During our conversation, Evan told me that what he enjoys most about his job is the variety of hands-on work that he gets to be involved in, and he also enjoys the scenery here in Alaska.  He is required to stand watches in the engine room for two 4-hour shifts while the ship is underway, and he also plays a supervisory role.  The engineering department on the ship is mostly responsible for the maintenance and operations.  I asked him to share the advice he would give to students hoping to get into this field of work, and he said that it is important to keep up on your math to become a marine engineer!  Evan told me that the Maritime Academy was a tough four years of his life, but that his hard work has paid off as he has now secured this job with NOAA.

Evan appreciates the fishing that is available in Alaska, and when not on the ship he enjoys snowboarding.

Your Questions Answered!

A friend from my high school, Derek Cusimano, works with similar technology that is being utilized on the Rainier.  I was excited to see the questions he had for me, and also to realize that I actually understood how to answer some of the more technical questions.  First he asked about the program that is used to collect and process the data on board.  It is my understanding that on the ship, Hypack is the navigation software that is used.  The bridge sees this screen, and the hydrographers use it to draw the lines to show where the ship needs to be navigated in order to collect the data.  Seafloor Information Systems (SIS) is the sonar software for the EM710.  Finally, CARIS is the software that is used to process the data once it is collected.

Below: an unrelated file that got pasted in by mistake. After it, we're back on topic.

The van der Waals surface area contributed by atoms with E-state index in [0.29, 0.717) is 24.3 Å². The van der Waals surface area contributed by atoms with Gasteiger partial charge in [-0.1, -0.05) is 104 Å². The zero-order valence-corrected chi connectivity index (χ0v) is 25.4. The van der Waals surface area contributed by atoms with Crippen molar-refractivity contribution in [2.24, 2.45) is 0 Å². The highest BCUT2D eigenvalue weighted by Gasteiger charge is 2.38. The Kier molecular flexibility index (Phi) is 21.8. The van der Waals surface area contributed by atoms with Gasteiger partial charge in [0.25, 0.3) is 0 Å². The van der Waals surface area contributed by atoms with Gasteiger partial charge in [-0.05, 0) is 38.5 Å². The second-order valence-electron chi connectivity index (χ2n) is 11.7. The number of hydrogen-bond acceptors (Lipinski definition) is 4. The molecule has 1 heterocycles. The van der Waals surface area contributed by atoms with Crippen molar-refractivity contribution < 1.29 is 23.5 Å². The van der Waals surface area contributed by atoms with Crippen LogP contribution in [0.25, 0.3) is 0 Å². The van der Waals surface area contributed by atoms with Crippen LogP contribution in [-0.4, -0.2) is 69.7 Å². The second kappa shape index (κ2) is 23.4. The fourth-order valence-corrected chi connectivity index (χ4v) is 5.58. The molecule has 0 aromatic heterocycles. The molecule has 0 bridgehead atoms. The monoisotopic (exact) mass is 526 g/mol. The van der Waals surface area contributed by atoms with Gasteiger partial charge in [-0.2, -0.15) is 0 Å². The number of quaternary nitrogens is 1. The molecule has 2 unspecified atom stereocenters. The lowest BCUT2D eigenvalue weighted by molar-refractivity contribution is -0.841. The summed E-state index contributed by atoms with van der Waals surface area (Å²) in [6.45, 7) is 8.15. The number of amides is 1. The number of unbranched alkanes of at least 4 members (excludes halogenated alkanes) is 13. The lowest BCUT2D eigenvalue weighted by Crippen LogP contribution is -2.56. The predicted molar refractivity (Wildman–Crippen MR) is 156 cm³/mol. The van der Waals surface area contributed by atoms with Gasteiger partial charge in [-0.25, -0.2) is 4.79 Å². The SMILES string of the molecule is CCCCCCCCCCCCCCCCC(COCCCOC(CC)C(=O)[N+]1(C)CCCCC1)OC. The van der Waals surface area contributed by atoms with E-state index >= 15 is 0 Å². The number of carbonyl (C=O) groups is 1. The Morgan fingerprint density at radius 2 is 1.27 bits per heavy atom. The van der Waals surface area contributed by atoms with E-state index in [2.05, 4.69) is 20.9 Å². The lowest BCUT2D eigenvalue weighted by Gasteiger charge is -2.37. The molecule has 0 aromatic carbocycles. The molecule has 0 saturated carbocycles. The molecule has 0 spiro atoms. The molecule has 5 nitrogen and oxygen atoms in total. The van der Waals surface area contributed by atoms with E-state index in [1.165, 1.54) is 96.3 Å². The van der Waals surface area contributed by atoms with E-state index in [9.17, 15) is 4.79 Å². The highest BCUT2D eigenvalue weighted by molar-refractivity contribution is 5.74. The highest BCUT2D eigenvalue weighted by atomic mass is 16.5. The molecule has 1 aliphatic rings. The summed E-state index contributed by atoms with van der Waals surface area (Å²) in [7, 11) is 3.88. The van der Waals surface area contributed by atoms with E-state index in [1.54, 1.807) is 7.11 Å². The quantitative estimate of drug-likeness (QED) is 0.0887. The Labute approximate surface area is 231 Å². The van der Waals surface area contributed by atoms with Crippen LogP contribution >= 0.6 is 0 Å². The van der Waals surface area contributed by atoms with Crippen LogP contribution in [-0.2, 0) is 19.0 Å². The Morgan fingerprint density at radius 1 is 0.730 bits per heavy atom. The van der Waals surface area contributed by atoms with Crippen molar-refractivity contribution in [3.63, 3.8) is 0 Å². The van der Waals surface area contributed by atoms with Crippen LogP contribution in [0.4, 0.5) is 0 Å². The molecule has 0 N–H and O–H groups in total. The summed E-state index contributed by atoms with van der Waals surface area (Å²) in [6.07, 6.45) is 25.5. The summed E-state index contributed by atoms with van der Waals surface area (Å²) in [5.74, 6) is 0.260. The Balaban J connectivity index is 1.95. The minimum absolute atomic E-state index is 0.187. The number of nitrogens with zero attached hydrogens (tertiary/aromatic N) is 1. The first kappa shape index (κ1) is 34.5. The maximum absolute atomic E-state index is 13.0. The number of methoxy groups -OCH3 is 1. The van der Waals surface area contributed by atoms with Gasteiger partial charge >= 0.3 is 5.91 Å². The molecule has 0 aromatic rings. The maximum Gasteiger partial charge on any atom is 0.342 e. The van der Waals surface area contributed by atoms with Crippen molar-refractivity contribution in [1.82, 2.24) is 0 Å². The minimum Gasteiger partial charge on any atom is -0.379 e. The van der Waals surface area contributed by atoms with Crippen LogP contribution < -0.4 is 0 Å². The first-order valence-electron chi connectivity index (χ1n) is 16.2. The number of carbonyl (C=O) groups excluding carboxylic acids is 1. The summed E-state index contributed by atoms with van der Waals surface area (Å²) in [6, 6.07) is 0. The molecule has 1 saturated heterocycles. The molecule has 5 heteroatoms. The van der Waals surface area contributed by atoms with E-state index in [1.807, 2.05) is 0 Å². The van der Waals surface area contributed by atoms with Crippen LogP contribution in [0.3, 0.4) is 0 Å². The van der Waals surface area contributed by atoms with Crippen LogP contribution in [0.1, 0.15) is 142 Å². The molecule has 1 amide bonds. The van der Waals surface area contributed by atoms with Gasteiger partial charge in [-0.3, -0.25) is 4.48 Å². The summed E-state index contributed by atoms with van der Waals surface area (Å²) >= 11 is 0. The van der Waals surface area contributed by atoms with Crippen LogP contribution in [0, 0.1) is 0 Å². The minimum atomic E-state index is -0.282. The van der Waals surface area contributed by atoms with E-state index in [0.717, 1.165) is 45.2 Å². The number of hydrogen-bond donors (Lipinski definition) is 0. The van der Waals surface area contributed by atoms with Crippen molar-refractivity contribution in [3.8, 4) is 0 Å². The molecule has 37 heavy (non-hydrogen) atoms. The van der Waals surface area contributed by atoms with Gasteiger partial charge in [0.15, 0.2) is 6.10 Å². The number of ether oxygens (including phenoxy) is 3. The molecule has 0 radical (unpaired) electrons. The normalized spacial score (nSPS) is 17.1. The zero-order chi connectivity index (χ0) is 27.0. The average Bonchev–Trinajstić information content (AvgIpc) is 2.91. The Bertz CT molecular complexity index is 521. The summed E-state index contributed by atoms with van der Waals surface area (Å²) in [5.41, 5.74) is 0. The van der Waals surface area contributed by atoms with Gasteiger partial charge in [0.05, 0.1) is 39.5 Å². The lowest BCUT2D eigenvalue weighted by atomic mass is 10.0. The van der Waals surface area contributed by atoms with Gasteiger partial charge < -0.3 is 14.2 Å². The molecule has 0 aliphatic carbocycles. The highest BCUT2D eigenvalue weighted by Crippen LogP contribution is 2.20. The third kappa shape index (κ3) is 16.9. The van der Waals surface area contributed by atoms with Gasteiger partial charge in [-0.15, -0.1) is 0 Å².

Derek also asked me about what positioning the crews use for their surveys.  The tidal gauges that I discussed in this post are used for vertical control, as the water moves up and down with the tides.  The scientists also have to take into account horizontal control.  They need to accurately be able to tell where their position is, because without that information the water depths that we are gathering with the sonar are useless.

ENS Bill Carrier and HST Brandy Geiger work to set-up part of the horizontal control station on Bird Island.

ENS Bill Carrier and HST Brandy Geiger work to set-up part of the horizontal control station on Bird Island.

Differential Global Positioning System (DGPS) is used from the Coast Guard station in Kodiak Alaska to gain accurate latitude and longitude.  However, the Rainier crew also installs their own GPS  base stations to correct the GPS positions acquired on the ship and launches during “post processing”.  For this project, a GPS base station was installed on Bird Island near the tide gauge and data is down loaded via a VHF radio.  These stations listen to all GPS signals and correct the locations for each satellite down to the decimeter.  This allows the Rainier to correct their GPS positions to have an accuracy of just a few centimeters.